Well, it seems like it was only a matter of time before we got public confirmation that Microsoft was encouraging its new LinkedIn employees to move from using Google Services to the company’s own Office 365 solutions.
Today journalist Mary Jo Foley over at ZDNet is reporting on a Microsoft IT Showcase study that identifies how the company quietly pushed 14,000 LinkedIn employees from using Google Services into its parent company’s Office 365 ecosystem.
The case study that goes by “Linking in LinkedIn: How Microsoft onboarded a social networking giant,” details how Microsoft, at least in this specific instance, is rethinking its approach based on the realities of integration.
“To elicit a positive response, we needed to gain a deep understanding of differences in our organizational cultures and develop an approach that complemented the strengths of both organizations. We decided that was the logical starting point for helping LinkedIn employees access and use Microsoft assets in a way that best supported — or even improved — LinkedIn’s business.”
Even though the goal was to have all LinkedIn employees eventually using Outlook, Teams and Outlook Calendar by the end of December 2016, the company had to stage its integration mandate to best accommodate employee workflow with previous Google alternatives, leaving its integration roadmap ‘still in progress’.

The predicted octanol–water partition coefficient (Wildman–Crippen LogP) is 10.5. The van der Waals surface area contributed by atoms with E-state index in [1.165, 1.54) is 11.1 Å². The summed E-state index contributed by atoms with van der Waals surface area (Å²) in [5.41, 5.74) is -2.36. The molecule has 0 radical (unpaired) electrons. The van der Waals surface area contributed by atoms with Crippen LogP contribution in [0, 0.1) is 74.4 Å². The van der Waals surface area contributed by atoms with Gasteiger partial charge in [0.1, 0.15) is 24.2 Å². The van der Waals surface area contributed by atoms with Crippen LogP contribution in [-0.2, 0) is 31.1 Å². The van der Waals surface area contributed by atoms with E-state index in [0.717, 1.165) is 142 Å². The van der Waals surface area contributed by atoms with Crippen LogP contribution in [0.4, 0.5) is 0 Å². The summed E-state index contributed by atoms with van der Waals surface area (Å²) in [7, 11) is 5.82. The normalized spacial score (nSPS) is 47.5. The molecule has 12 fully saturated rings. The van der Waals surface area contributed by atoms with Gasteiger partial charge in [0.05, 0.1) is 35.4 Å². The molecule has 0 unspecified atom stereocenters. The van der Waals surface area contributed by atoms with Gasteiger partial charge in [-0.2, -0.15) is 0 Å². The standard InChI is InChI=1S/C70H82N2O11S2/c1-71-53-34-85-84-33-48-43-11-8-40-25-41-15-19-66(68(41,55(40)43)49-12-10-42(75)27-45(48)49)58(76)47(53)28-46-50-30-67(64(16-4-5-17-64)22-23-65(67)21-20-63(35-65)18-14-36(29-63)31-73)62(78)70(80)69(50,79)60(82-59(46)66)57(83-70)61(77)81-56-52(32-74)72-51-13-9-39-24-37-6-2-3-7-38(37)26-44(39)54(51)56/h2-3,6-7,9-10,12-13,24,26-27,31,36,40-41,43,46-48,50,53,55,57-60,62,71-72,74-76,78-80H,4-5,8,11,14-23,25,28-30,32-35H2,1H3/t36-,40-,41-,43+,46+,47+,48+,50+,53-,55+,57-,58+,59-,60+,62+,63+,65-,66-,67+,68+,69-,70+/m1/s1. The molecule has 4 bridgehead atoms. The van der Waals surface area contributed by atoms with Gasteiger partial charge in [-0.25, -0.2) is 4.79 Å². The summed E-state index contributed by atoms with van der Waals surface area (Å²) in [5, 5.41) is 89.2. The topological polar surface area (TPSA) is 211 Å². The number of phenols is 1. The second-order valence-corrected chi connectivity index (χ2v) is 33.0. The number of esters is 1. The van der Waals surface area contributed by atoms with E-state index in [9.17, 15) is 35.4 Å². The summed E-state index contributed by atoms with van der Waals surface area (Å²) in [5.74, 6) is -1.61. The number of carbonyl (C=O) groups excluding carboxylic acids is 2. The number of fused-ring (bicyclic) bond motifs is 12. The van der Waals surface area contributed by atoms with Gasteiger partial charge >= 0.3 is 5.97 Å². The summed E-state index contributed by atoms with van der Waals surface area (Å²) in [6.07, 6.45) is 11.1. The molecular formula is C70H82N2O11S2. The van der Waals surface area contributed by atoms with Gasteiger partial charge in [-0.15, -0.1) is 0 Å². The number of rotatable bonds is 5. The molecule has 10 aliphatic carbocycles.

Over the past few years, Gmail and Outlook have incorporated several interoperability functions into their software that make moving from to the other relatively painless.
Calendar functions, however, proved to be a sticking point of sorts for LinkedIn employees.
“For example, with Google Calendar, LinkedIn users could easily book multiple rooms in multiple buildings at the same time. That task wasn’t as simple to do in our implementation of Outlook. To ensure a consistent user experience, the LinkedIn migration team used the available APIs to create a new Outlook tool that employees can use to book multiple conference rooms.”
Microsoft was forced again to come out of its comfort zone, so to speak, to help LinkedIn employees accustomed to Google Docs streamlined collaboration tools, begin using Office 365 in a similar fashion.
While Microsoft has seemingly worked tirelessly to add collaboration function parity, there are still gaps in the productivity suites efficiency and user flow. According to Foley’s report, to mitigate the employee frustration and boost adoption, Microsoft implemented a “training and migration plan that included tracking user adoption and utilization to see where any paint points were.”
Presumably, Microsoft will take this telemetry and is work on digital walk-through of its collaboration tools and create new material for its partners to use when selling Office 365 commercial seats.
One would also think that a move from Google Hangouts to Microsoft new productivity chat tool, Teams would seem to be a hard task as well.
However, the company reported that LinkedIn employees moving from Hangouts to Teams, did so, at a high rate of adoption, leaving Microsoft to characterize the integration process as a “success.”
Aside from a servicing as a nice little pat on the back, Microsoft’s case study also highlights the company can start to use its recent acquisitions as hands-on learning experiences that then trickle out improvements to its Office 365 offerings and customers as well as better understand its seller’s market.
Rather than simply pitch its products, Microsoft is learning first hand the ups and downs of moving companies from one productivity tool to another.